Thursday, January 5, 2012
A story on dots, periods with some good points, too
What’s the difference between a dot, a point and a period?
That may sound like the set-up to a tasteless joke regarding menstrual cycles, but it is not. I’m serious.
How did this, the tiniest designation in every printed language, come to mean so much to so many?
It’s invariably the smallest item on any printed page.
Take a closer look:
“ . ”
No bigger than bug dung, it is. I could enlarge this 12-point mark to something like 64-point type, but you get the point. It’s a very small black spot. Butterfly tears have more volume.
Note I said 64 “point” type. Not dot type or period type. Point is a size designation used in graphics and print media.
So there are many kinds of points and many kinds of periods. I’ve been to Point Roberts, Washington, and studied tedious literature from the Elizabethan Period.
There are even a variety of dots. I go to the movies and have trouble resisting those stale Dots jellied candies even though I know they’re capable of extracting decades-old fillings from my molars.
And everyone called my late mother-in-law Dot. At about 5-foot-7, she was probably something like a 600,000 point Dot.
It’s the nearly invisible same thing that serves three distinct functions.
It is the dot in dotcom, the point in version 2.1 and the period at the end of nearly every sentence.
Its most common usage is to convey conclusions, yet when three of them are strung together they mean something that goes on and on, as when the romance novelists mean to extend the drama.
“Spent from her carnal lusts, Chastity fell fast asleep in the cuddle puddle as Tristan beseeched her in vain, ‘Am I the father? Chastity? Chastity? Chastity . . .’”
I learned to be a crackerjack dictation taker -- trust me, it doesn’t pay -- by listening to expert Tennessee reporters transmit breaking news details over the phone with each link of punctuation enunciated for clarity.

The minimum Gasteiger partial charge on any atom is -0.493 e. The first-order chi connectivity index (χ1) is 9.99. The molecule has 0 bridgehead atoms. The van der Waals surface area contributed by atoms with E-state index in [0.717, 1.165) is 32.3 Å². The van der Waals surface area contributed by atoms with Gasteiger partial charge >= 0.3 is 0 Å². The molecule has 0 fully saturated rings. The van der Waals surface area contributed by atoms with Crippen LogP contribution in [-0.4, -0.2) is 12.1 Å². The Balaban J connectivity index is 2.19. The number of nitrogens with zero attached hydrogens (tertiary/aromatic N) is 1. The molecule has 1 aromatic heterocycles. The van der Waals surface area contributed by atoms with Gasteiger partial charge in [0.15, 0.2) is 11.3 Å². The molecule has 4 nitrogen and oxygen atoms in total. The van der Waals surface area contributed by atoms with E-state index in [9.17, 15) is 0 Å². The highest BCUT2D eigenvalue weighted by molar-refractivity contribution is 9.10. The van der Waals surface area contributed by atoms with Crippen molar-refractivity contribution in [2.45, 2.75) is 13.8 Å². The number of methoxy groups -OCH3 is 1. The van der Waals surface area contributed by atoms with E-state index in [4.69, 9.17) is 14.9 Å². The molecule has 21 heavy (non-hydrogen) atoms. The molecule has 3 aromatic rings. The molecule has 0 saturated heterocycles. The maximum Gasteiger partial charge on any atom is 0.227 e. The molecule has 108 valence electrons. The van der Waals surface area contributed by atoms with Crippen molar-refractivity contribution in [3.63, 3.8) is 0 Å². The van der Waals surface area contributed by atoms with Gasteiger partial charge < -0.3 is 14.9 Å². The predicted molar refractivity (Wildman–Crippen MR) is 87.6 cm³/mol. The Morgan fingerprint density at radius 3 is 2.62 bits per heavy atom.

Consider, for instance: “The hillbilly widow said, ‘Burt was devoured by the rusty thresher.’” That simple sentence would be dictated as such, “The hillbilly widow said comma quote Burt was devoured by the rusty thresher period end quote paragraph.”
It would have thrown me if the reporter said dot or point instead of period, but really it would make more sense if it were one or the other.
For instance, what if the reporter was dictating a story about an actress who had to cancel her role in a period drama because her period was debilitating?
It would devolve into an Abbott & Costello farce.
Much of the confusion can be laid at the feet of those masters at digitally creating it, those who gave us the internet.
They are the reason why we have dot coms instead of period coms, the reason we have version two point one instead of version two period one. They took a perfectly utilitarian flake of punctuation and turned it into a blizzard of keyboard chaos.
They are identical and, in fact, occupy the same key stroke. It would be easier to pick out differences in the dorky Gosselin kids than differentiating between dot, point or period.
I suppose the reason I am writing about this today is I was reminded of book I read last year about this very topic. It was an honest-to-goodness, 200-page book about the history of the period. The cover had a big dot on top and a subhead about the history of the world’s most consequential piece of punctuation.
Brilliant, I remember thinking. All hail arcane information!
Alas, it was a huge disappointment.
Who could imagine a book about the period could be so utterly pointless?
I remember thinking, “Wow, if some publisher was foolish enough to pay for this, they’ll go crazy for my crap!”
I can only guess they probably blew their budget on advances for a book about commas.
Oh, well. Enough for now. Time for me to dash -- and dash is a sprawling punctuational story for another day.
As it would be unfair to conclude a story about the multi-faceted uses for the tiny powerful circle by giving the period the final say, I must let each share the stage for the final bow as I bid you adieu. See if you can guess which is which!
‘til we meet again . . .